James Carville, on "This Week on ABC" took the position that the Penn State Football program should not be gutted as a result of the Jerry Sandusky scandal. He spoke eloquently about all the people who would be hurt by a trash and burn campaign. At one end of the spectrum were all the contract holders whose businesses depend on Penn State games. At the other end of the spectrum stood all those scholarship kids whose dreams are tied to a Penn State sport program, Nowhere in the Carville philosophy is forgiveness for the self-serving fools who let all those crimes and all that harm come to children. Mr. Carville suggested we turn loose the lawyers and let them feed on the bones of Penn State and all those individuals who deserve to be stripped bare and marched before the public eye.
I have always had difficulty with blanket punishments because they inflict pain and suffering on everyone - innocent and guilty. Everyone who had absolutely nothing to do with Jerry Sandusky and the abuse of children, everyone who had never heard of Jerry Sandusky, everyone who had no knowledge of his crimes and no means to stop and/or prevent them should not be tarred with the same brush as coaches and administrators who saw nothing but dollars signs and the need to protect the program and the profits it generated. Besides, gutting the program has the effect of diluting the guilt pool. In giving into a punitive blood lust, in slapping down and destroying everything in our path, we lose sight of the individuals who deserve the ignominy of the spotlight. Every single selfish, self-serving, greedy, morally bankrupt fool who could have stopped harm and injury from visiting even one child should be put in the position of losing everything - reputation, treasure and freedom.
George Will, on the same program, went on to say that “big-time football has no business on college campuses” because it is "inherently corrupting". If you consider academic sport beyond the immediate Sandusky moment, as Mr. Will was, you face an entirely different subject and, again, I agree. When you consider that top tier college coaches make more money (by significant margins) than university presidents, when, to but things into perspective, you consider that Albert Einstein, today, would bank a pittance for the Theory of Relativity compared to the salary and successes of Joe Paterno you can understand why certain highly positioned individuals sought to protect a game before children. Worse than the injury caused by Jerry Sandusky is the lesson taught every kid in High School and every kid who makes the collegiate cut.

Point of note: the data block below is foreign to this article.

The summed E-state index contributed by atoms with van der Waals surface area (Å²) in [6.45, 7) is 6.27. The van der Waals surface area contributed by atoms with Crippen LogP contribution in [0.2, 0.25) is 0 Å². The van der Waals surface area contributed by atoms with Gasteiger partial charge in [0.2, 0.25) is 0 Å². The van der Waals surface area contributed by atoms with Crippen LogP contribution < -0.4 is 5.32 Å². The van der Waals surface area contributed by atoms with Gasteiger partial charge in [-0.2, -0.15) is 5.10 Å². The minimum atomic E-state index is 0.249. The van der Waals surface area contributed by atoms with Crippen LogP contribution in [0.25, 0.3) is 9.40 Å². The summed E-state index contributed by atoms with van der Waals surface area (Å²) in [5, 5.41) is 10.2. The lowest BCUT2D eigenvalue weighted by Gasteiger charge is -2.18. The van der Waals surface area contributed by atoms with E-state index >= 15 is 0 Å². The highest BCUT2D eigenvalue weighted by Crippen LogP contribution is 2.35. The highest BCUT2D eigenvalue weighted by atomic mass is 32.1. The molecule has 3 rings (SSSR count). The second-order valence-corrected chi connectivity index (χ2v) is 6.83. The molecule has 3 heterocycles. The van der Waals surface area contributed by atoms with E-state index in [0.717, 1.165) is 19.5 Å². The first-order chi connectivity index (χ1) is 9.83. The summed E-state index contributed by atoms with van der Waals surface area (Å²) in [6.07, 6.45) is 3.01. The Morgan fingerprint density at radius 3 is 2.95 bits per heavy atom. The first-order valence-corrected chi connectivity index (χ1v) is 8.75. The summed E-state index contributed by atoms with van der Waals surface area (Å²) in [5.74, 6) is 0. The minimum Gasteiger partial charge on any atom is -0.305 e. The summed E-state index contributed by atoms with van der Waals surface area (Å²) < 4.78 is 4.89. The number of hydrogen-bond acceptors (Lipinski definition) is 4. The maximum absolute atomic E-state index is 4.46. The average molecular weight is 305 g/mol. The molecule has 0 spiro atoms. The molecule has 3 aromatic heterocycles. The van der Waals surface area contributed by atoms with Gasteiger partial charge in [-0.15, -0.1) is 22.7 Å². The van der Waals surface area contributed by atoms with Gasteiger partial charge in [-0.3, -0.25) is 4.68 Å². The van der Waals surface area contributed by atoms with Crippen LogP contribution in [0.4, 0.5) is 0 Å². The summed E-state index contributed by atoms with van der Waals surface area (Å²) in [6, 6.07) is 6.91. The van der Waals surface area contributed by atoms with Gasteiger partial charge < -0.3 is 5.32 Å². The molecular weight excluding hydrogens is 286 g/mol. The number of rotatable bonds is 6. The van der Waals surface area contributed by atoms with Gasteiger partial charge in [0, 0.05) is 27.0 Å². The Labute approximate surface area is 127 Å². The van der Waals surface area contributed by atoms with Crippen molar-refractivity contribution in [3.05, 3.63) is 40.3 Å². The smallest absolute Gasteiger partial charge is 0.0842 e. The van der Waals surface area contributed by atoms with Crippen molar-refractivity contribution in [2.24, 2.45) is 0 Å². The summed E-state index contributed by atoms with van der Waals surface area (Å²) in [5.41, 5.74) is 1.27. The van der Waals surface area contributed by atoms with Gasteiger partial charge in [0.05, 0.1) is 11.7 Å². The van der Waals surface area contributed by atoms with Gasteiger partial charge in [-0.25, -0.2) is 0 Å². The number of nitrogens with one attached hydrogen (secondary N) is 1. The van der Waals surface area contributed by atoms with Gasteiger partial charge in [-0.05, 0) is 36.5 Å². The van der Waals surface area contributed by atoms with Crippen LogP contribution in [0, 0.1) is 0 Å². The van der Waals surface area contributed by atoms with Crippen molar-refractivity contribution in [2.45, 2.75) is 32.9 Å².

My father was a junior high school teacher. One of the stories he brought home from the classroom - one I am sure many teachers can tell - was of a kid who told him he was waiting to drop out so that he could run drugs for the local dealer. The kid told him point blank that nothing he could say would change his mind because he (the kid) could make more in a week than he (my father) made in a year? Without the squalor of drugs, are we sending the same corrupting message to future collegiate gladiators?
I do not have - or offer - answers. I don't know what they would be. I just know that present reality doesn't work.